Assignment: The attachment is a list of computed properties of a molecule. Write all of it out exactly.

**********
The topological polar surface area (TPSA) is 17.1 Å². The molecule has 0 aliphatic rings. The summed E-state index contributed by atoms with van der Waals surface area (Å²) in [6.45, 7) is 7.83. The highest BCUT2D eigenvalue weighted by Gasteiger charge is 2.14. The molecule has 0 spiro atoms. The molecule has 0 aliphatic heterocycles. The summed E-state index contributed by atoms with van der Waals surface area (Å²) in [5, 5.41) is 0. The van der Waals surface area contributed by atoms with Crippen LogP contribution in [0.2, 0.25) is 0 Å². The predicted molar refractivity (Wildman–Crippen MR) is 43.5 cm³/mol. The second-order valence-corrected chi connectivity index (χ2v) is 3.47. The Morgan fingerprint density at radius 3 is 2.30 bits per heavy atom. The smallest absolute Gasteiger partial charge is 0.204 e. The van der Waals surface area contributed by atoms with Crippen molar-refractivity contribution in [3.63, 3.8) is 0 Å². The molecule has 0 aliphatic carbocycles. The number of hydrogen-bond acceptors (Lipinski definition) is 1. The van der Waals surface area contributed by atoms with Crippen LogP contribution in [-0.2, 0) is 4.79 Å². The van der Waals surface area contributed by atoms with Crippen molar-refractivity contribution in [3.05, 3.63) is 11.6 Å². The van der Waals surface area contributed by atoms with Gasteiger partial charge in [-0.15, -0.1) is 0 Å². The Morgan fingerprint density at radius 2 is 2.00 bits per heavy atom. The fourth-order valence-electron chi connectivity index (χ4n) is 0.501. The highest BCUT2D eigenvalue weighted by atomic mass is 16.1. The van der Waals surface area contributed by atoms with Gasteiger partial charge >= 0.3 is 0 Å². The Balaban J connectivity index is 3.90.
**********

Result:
The topological polar surface area (TPSA) is 17.1 Å². The molecule has 0 aliphatic rings. The summed E-state index contributed by atoms with van der Waals surface area (Å²) in [6.45, 7) is 7.83. The highest BCUT2D eigenvalue weighted by Gasteiger charge is 2.14. The molecule has 0 spiro atoms. The molecule has 0 aliphatic heterocycles. The summed E-state index contributed by atoms with van der Waals surface area (Å²) in [5, 5.41) is 0. The van der Waals surface area contributed by atoms with Crippen LogP contribution in [0.2, 0.25) is 0 Å². The predicted molar refractivity (Wildman–Crippen MR) is 43.5 cm³/mol. The second-order valence-corrected chi connectivity index (χ2v) is 3.47. The Morgan fingerprint density at radius 3 is 2.30 bits per heavy atom. The smallest absolute Gasteiger partial charge is 0.204 e. The van der Waals surface area contributed by atoms with Crippen molar-refractivity contribution in [3.63, 3.8) is 0 Å². The molecule has 0 aliphatic carbocycles. The number of hydrogen-bond acceptors (Lipinski definition) is 1. The van der Waals surface area contributed by atoms with Crippen LogP contribution in [-0.2, 0) is 4.79 Å². The van der Waals surface area contributed by atoms with Crippen molar-refractivity contribution in [3.05, 3.63) is 11.6 Å². The van der Waals surface area contributed by atoms with Gasteiger partial charge in [-0.15, -0.1) is 0 Å². The Morgan fingerprint density at radius 2 is 2.00 bits per heavy atom. The fourth-order valence-electron chi connectivity index (χ4n) is 0.501. The highest BCUT2D eigenvalue weighted by atomic mass is 16.1. The van der Waals surface area contributed by atoms with Gasteiger partial charge >= 0.3 is 0 Å². The Balaban J connectivity index is 3.90.